Protests in Su­dan gain mo­men­tum

The Buffalo News - - WORLD NEWS - By Joseph Gold­stein

KAMPALA, Uganda – Protests in Su­dan reached a new stage over the week­end, as tens of thou­sands of peo­ple demon­strated in front of army head­quar­ters in Khartoum to de­mand the de­par­ture of Pres­i­dent Omar al-Bashir, who has wielded au­thor­i­tar­ian power for three decades.

In what may sig­nal a sig­nif­i­cant devel­op­ment, some sol­diers ap­peared to be sup­port­ing the demon­stra­tion by pro­tect­ing pro­test­ers from other se­cu­rity forces in­tent on dis­pers­ing them, one pro­tester re­counted Sun­day af­ter­noon in an in­ter­view.

The ral­lies be­gan in De­cem­ber amid food short­ages and ris­ing prices and quickly emerged as a mass move­ment across the coun­try united by the de­mand that al-Bashir step down.

They now seem to be gain­ing mo­men­tum, and on Sun­day the re­gion was brac­ing for al-Bashir’s re­sponse.

The pres­i­dent met Sun­day with his se­cu­rity coun­cil, ac­cord­ing to the state news agency, SUNA. It said that the coun­cil took steps to main­tain peace and se­cu­rity and that the gov­ern­ment was keen to con­tinue dia­logue with all groups to achieve na­tional con­sen­sus.

The protests in Su­dan come less than a week af­ter the ail­ing pres­i­dent of Al­ge­ria, Ab­de­laziz Boute­flika, agreed to re­sign af­ter weeks of mass demon­stra­tions that were largely peace­ful.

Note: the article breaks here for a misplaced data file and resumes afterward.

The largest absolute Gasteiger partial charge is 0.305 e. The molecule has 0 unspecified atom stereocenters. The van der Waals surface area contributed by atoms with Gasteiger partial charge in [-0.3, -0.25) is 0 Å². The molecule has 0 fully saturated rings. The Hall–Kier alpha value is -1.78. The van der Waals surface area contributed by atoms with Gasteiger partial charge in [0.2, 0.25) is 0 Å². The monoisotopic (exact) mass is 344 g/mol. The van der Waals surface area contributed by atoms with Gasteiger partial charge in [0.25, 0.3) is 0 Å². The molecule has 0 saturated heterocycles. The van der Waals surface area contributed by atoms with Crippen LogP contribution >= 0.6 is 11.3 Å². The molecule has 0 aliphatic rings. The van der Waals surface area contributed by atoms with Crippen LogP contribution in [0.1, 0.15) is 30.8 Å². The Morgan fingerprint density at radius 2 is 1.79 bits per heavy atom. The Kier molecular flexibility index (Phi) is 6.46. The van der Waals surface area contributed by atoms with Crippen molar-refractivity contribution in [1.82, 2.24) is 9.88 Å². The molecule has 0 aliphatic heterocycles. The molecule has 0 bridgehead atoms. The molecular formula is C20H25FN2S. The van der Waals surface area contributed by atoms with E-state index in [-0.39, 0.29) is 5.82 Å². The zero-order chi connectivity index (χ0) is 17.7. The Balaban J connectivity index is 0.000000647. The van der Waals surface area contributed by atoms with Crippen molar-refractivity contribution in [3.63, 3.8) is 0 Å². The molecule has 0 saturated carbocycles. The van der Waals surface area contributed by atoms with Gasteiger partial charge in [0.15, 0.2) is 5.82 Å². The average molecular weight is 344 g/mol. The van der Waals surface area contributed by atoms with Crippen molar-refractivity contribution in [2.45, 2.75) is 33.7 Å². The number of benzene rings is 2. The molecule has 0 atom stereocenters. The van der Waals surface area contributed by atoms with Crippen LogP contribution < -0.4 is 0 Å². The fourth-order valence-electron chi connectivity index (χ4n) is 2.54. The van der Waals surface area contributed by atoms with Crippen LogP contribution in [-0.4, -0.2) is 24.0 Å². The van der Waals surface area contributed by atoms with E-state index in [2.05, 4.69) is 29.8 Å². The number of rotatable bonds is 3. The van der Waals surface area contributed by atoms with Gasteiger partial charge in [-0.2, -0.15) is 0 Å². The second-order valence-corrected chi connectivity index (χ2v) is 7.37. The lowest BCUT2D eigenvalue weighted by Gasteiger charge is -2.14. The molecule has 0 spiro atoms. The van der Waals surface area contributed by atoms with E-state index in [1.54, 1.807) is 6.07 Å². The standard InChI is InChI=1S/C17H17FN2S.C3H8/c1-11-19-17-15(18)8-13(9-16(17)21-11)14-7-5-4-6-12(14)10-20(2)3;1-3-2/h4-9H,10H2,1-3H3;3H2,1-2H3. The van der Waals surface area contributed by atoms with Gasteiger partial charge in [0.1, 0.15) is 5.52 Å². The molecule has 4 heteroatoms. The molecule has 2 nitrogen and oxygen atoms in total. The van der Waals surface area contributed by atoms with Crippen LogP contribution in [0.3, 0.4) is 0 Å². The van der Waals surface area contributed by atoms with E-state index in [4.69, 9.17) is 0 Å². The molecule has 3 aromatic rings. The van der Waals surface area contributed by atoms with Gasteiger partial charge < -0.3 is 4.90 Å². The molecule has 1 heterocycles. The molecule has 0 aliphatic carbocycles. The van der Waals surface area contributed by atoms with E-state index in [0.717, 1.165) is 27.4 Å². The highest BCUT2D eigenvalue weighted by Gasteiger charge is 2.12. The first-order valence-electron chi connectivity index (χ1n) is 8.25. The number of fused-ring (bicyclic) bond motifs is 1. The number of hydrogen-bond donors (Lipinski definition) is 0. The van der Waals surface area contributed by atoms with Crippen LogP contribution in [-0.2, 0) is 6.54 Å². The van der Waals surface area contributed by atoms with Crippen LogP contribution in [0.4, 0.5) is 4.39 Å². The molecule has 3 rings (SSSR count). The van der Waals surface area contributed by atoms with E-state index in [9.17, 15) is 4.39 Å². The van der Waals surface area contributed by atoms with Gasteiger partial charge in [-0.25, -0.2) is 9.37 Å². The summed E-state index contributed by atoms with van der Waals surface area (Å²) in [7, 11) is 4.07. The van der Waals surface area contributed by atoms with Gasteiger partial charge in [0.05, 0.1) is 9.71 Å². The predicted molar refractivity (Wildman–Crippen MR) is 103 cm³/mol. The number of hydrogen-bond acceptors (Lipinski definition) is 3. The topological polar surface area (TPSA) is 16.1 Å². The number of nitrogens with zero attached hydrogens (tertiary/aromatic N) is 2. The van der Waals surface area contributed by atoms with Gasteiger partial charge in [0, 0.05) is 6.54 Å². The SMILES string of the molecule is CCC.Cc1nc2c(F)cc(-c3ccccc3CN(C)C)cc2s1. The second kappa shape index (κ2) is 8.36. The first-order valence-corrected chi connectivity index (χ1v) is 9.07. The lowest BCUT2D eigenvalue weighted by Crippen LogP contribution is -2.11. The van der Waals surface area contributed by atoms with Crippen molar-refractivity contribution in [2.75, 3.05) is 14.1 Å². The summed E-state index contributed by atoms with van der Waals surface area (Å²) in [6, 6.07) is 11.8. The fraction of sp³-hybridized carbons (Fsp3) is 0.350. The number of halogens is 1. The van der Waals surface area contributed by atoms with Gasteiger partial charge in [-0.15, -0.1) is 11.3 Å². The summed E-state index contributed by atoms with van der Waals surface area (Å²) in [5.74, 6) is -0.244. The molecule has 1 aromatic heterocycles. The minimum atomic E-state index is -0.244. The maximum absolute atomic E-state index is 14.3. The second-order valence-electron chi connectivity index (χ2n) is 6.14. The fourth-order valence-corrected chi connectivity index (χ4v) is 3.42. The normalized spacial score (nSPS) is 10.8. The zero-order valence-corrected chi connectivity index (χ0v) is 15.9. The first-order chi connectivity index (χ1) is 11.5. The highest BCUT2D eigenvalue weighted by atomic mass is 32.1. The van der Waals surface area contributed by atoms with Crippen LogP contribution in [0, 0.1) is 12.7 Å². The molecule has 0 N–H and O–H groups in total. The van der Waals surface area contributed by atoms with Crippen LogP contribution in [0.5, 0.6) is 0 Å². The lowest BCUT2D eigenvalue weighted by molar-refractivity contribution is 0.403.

While al-Bashir’s hold on power is seen as much stronger than Boute­flika’s, his po­si­tion seemed to weaken some­what over the week­end, as the protests gath­ered strength and the gov­ern­ment seemed un­sure how to re­spond.

Al-Bashir’s res­i­dence in Khartoum, the cap­i­tal, is in the same mil­i­tary com­pound as the army head­quar­ters. He rose to power in a mil­i­tary coup in 1989 and for much of the time since he has been re­garded as a pariah in the West.

For a time in the 1990s, Su­dan hosted Osama bin Laden. And al-Bashir is the only cur­rent leader of a na­tion to be wanted by the In­ter­na­tional Crim­i­nal Court.

The court has ac­cused him of crimes against hu­man­ity and geno­cide, ac­cus­ing him of play­ing “an essen­tial role” in atroc­i­ties in Dar­fur, a re­gion in Su­dan’s west.

In re­cent years, he has sought to im­prove his stand­ing in the West, and in 2017 the United States agreed to lift sanc­tions against Su­dan, cit­ing sev­eral promis­ing changes.

Among other things, Su­dan agreed not to en­gage in arms deals with North Korea, and to re­duce its in­ter­fer­ence in South Su­dan, which be­came in­de­pen­dent in 2011 af­ter a long civil war.

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